The UNC Wellness Center always has drawn an informed crowd to its Meadowmont gym — members who enjoy an update on global trade or Mideast talks during their step machine workouts.
For years, the gym positioned its television sets so that MSNBC aired on the left and Fox News on the right, a design strategy appreciated by the sweaty professors and shorts-wearing doctors watching while they worked out.
But in May, those well-read fitness nuts got a shock some considered worse than 10 extra pounds: The gym stopped airing all news channels in the fitness center in an effort of creating a healthier mindset.
"We have decided to remove a source of stress from our facilities," read an announcement in a newsletter sent to members. "This source creates division and promotes feelings of anxiety, stress and negativity, and in many cases has taken away from the real focus of why we are here."
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After a few weeks, this decision has so riled the Meadowmont membership, or at least its most vocal component, that anxiety and negativity have cropped up in new abundance.
Kevin Leibel, a gym member for eight years, compared the UNC Wellness decision to censorship, noting that adults, especially highly educated adults, don't need management parsing what they can and can't watch.
"I come in and I want to catch up on the news," said Leibel, a Chapel Hill management consultant. "I would watch Fox and CNN at the same time, kind of comparing and contrasting. Now, the joke is, if I come in on a Saturday, I'm going to see the advertorials. I think the last one was for a vacuum cleaner that had some properties that made it suck better. I've seen the Hair Club for Men. Unfortunately, I have a lot of hair. It's not really interesting to me."
The original idea behind the move was to reduce "increasingly frequent and boisterous" arguments over channels among members and to protect staff, said Alan Wolf, spokesman for UNC Health Care, which operates the gyms.
But members' well-being also factored into their thinking. In January, Life Time Fitness, with gyms across the country, announced a similar news ban.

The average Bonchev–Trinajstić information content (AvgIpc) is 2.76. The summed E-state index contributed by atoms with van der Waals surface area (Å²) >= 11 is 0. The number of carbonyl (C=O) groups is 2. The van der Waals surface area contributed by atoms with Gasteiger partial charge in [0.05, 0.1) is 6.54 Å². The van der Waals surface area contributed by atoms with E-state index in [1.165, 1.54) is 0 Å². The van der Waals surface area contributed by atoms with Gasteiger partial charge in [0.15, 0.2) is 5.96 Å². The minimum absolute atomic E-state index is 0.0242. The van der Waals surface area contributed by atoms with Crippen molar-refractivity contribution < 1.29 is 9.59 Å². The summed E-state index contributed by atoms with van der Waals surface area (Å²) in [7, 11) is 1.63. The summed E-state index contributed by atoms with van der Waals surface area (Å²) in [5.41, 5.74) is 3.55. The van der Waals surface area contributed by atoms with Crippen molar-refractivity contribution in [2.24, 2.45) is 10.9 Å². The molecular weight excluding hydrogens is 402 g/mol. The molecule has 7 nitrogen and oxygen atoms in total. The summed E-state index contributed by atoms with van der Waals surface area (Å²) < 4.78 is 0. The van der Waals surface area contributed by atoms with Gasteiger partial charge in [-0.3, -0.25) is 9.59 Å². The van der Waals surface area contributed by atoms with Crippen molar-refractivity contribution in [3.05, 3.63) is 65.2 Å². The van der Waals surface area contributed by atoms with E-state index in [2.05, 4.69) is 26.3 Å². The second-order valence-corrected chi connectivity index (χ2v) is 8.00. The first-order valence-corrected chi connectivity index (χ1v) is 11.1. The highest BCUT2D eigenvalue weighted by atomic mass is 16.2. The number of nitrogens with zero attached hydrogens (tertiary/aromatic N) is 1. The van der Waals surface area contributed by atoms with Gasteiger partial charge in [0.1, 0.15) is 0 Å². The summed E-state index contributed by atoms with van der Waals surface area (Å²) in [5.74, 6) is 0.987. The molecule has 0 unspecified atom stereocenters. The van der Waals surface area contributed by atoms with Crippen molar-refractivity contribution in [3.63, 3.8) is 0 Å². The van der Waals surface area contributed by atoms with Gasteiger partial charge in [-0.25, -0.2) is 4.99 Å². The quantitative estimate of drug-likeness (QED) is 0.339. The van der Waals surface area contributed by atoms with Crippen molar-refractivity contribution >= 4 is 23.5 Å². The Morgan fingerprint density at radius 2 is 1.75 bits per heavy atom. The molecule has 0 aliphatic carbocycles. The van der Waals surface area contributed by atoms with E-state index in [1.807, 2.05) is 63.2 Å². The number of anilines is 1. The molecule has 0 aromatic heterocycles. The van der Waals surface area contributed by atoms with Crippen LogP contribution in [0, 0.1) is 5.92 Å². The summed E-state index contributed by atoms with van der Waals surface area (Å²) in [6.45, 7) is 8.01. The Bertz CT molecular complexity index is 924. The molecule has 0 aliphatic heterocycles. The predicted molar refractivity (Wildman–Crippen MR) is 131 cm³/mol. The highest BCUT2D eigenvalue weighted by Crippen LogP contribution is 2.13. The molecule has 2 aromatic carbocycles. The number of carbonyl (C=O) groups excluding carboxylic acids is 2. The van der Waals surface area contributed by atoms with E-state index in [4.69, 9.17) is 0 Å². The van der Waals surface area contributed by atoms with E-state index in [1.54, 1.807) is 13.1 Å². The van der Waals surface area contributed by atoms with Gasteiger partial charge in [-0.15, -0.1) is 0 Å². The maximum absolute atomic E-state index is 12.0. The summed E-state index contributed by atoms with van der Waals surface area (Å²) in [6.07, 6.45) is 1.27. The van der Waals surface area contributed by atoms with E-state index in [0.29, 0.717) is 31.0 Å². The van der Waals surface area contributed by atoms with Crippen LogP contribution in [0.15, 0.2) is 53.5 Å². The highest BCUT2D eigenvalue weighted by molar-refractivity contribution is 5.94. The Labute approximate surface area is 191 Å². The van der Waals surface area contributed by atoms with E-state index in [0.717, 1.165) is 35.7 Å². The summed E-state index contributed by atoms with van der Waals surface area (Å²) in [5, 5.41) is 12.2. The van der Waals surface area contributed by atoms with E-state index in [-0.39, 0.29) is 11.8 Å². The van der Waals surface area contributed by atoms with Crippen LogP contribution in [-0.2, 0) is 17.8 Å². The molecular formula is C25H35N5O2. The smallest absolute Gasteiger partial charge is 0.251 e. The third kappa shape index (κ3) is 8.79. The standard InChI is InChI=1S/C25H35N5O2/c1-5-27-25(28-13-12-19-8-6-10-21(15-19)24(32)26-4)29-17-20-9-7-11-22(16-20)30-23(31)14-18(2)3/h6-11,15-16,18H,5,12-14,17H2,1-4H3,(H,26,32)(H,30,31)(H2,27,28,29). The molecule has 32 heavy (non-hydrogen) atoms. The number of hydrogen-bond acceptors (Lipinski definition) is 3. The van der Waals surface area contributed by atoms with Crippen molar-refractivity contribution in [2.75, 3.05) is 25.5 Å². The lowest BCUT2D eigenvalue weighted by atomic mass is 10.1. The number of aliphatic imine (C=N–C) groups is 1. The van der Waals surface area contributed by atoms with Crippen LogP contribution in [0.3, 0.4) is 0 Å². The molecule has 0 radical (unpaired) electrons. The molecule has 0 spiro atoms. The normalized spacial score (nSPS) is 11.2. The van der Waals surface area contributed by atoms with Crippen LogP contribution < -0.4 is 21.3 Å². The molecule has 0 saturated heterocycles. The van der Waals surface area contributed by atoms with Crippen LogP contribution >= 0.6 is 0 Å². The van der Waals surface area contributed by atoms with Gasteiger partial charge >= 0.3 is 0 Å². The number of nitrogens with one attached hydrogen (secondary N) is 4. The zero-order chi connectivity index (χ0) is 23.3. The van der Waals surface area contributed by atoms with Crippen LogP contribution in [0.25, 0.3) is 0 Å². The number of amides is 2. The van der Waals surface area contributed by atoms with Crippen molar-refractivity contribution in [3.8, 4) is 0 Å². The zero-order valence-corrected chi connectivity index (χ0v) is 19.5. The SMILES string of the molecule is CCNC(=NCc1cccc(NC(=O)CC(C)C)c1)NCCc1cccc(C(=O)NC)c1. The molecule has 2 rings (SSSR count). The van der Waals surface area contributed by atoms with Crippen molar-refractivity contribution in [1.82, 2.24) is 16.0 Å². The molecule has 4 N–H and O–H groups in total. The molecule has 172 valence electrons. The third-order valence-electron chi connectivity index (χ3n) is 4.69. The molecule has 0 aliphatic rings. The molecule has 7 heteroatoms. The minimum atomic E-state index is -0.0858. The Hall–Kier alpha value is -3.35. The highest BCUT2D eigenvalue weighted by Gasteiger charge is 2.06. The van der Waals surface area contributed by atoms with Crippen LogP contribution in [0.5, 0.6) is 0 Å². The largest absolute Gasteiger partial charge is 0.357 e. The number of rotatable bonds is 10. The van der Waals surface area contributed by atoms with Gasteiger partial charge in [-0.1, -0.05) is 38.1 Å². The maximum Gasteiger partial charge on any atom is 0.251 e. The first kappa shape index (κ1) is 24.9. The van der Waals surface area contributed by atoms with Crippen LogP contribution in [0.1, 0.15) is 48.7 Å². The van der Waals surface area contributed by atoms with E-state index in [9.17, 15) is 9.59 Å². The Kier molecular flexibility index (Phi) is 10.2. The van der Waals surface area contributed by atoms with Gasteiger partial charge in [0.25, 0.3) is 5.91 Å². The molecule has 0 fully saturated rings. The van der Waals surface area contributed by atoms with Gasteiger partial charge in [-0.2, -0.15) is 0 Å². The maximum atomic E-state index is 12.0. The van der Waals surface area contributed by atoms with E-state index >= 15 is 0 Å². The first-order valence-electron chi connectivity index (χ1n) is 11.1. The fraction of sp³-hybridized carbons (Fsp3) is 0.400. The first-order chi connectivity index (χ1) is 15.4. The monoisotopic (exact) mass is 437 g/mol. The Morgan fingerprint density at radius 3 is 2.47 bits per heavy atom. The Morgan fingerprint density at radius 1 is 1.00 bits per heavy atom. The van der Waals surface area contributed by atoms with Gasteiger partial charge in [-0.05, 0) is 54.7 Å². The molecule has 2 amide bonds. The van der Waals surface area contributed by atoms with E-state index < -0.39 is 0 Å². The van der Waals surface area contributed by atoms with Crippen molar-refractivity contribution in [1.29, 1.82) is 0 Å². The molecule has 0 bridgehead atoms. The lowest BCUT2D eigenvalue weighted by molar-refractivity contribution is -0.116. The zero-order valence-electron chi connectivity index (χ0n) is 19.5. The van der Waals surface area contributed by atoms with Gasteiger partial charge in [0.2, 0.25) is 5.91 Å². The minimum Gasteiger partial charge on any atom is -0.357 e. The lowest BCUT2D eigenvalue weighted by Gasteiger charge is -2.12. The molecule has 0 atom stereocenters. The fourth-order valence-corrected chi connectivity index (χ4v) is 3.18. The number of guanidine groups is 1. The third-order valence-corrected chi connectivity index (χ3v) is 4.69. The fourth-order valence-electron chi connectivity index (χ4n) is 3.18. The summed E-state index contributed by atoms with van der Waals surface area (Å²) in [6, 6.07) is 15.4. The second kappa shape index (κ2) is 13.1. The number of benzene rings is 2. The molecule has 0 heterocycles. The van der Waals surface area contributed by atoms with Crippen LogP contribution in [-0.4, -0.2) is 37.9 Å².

"Being bombarded with political news that's stressful cannot be the healthiest thing when you're trying to focus on health and wellness," Wolf said.
UNC Wellness Centers have two locations, one in the Meadowmont section of Chapel Hill and the other in northwest Cary. Its email about the news boasted 13,000 members at all facilities, or roughly 3,000 a day.
Friday afternoon, Wolf said UNC Wellness Centers is evaluating the decision about the news channels. When buying new equipment, he added, they will consider machines with individual screens.
Members opposing the move said they resent the decision was made without consulting members, even through an informal survey. The announcement, they said, arrived in an email that many missed because it was about multiple subjects, with the news ban appearing far from the top.
The announcement noted that members are evenly split on removing news programs. But in a lengthy letter of objection, gym member Holland West expressed doubt about the percentage of supporters and challenged the wellness center to release its data.
"The answer is not to remove and dictate choices and treat members as children," he wrote, "unless the Center is going to reduce the membership fees as well as make itself less desirable and competitive."
Membership, Leibel said, runs between $50 and $60 a month.
In West's letter, he noted that acceptable programming consists of soap operas, game shows, shopping shows, cooking shows and infomercials. On a recent weekday, he said, the four screens near his exercise machine displayed an outdated soccer game, an outdated lacrosse game, women's weightlifting and an hour-long hair-loss commercial.
He described programming as "mind-numbing" and "fluff."
"It's laughable if it wasn't such a serious issue," West wrote. "I'd suggest the National Geographic network, but you'd likely object since its programming might include global warming segments or commentary."